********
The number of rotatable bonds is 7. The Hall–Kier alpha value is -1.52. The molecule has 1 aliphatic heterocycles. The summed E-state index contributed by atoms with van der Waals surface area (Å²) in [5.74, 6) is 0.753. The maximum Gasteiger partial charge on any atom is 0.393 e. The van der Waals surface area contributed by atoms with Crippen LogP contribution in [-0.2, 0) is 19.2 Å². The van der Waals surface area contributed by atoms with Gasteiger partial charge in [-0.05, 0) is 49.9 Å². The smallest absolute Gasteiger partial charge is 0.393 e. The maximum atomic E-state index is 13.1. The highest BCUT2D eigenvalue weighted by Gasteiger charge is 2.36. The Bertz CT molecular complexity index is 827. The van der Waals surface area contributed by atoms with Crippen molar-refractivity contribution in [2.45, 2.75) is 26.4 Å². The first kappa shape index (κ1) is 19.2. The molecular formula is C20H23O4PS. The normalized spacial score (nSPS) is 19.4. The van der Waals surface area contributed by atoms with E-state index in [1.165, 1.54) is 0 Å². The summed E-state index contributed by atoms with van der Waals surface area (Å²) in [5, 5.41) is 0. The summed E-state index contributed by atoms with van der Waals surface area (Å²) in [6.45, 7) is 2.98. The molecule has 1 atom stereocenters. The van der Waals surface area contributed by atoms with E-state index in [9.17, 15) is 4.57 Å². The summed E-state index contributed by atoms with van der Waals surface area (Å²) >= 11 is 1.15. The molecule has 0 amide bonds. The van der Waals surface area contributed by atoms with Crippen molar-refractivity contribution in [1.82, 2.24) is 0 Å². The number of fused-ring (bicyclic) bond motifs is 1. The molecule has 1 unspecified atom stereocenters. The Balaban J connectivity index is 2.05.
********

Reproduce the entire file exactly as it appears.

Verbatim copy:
The number of rotatable bonds is 7. The Hall–Kier alpha value is -1.52. The molecule has 1 aliphatic heterocycles. The summed E-state index contributed by atoms with van der Waals surface area (Å²) in [5.74, 6) is 0.753. The maximum Gasteiger partial charge on any atom is 0.393 e. The van der Waals surface area contributed by atoms with Crippen LogP contribution in [-0.2, 0) is 19.2 Å². The van der Waals surface area contributed by atoms with Gasteiger partial charge in [-0.05, 0) is 49.9 Å². The smallest absolute Gasteiger partial charge is 0.393 e. The maximum atomic E-state index is 13.1. The highest BCUT2D eigenvalue weighted by Gasteiger charge is 2.36. The Bertz CT molecular complexity index is 827. The van der Waals surface area contributed by atoms with Crippen molar-refractivity contribution in [2.45, 2.75) is 26.4 Å². The first kappa shape index (κ1) is 19.2. The molecular formula is C20H23O4PS. The normalized spacial score (nSPS) is 19.4. The van der Waals surface area contributed by atoms with E-state index in [1.165, 1.54) is 0 Å². The summed E-state index contributed by atoms with van der Waals surface area (Å²) in [5, 5.41) is 0. The summed E-state index contributed by atoms with van der Waals surface area (Å²) in [6.45, 7) is 2.98. The molecule has 1 atom stereocenters. The van der Waals surface area contributed by atoms with E-state index in [9.17, 15) is 4.57 Å². The summed E-state index contributed by atoms with van der Waals surface area (Å²) >= 11 is 1.15. The molecule has 0 amide bonds. The van der Waals surface area contributed by atoms with Crippen molar-refractivity contribution in [1.82, 2.24) is 0 Å². The number of fused-ring (bicyclic) bond motifs is 1. The molecule has 1 unspecified atom stereocenters. The Balaban J connectivity index is 2.05.